Tuesday, October 20, 2015

When The Cubs Lived In Uptown, They Won The Pennant

When the Sheridan Plaza opened in 1921, the luxury residential hotel was one of the most fashionable addresses in the city. In the 1920s, 1930s and 1940s, it was the setting for society weddings and elegant parties. Designed by Walter Ahlschlager, who also did the Uptown Broadway Building and the Peabody Hotel in Memphis, it was just a block away from Lake Michigan at that time.

So it was natural that the local stars of the day would call it home. Many Cubs players lived there during the baseball season in the 1940s. As the Tribune tells it in a 1995 interview with teammates from the fabled 1945 pennant-winning team,
Half a century ago, gods walked the Earth--or at least the sidewalks of Uptown and Lakeview.

"[Claude] Passeau and I lived at the Sheridan Plaza Hotel at Wilson (Avenue) and Sheridan (Road), and we'd walk to the ballpark," said [Andy] Pafko, who now lives in a Chicago suburb. "I liked saving the streetcar fare because I was sending home money to help dad pay off the mortgage on the farm. Sometimes, fans would keep us company for a block or two."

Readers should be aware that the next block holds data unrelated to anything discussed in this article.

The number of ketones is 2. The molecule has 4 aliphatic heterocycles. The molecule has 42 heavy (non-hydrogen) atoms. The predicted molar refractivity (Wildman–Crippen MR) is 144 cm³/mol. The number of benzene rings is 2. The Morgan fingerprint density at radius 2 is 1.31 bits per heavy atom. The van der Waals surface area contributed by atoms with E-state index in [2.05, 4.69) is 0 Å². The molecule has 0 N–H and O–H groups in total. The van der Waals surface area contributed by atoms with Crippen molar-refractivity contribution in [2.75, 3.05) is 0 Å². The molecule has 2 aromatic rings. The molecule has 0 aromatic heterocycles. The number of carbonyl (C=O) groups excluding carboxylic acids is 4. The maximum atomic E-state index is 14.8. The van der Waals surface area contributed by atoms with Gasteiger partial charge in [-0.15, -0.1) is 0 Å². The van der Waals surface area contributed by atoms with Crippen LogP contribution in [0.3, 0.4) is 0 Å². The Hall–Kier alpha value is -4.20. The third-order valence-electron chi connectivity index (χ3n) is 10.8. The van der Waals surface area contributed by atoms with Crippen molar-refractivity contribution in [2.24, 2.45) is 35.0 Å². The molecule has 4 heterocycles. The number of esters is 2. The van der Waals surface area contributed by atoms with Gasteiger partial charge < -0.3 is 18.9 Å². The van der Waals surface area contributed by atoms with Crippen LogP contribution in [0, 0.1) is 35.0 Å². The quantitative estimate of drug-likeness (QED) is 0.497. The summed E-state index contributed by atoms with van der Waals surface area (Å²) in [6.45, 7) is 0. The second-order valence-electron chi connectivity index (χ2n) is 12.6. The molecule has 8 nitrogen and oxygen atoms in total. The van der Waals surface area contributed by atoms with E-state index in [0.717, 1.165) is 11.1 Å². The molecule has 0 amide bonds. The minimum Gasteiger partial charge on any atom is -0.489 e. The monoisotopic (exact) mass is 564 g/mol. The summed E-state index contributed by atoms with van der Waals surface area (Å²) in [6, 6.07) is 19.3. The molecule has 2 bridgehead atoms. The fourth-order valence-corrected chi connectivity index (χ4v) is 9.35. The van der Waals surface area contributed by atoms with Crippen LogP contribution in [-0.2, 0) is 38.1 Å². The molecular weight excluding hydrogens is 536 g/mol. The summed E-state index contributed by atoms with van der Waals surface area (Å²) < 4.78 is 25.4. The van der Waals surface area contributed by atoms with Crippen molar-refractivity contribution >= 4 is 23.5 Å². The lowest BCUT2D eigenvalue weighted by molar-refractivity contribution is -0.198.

Different era, indeed.

UU Note: As long as we're talking baseball and local sites, this is weird. If you saw the movie or read the book The Natural, you'll remember an early scene in which a ballplayer is shot by a mysterious woman who came to his hotel room. That actually happened -- twice -- once on either side of Uptown.

In 1932, the Cubs' Billy Jurges was shot by Violet Popovich after breaking up with her. It happened in the Hotel Carlos on Sheffield, about a block and a half south of Irving Park. He survived; she went on tour as "The Most Talked About Girl In Chicago." Then in 1949, former Cub Eddie Waitkus was shot at the Edgewater Beach Hotel by a deranged fan, Ruth Anne Steinhagen. She was confined to a mental institution; he developed PTSD and suffered until his untimely death at age 53.

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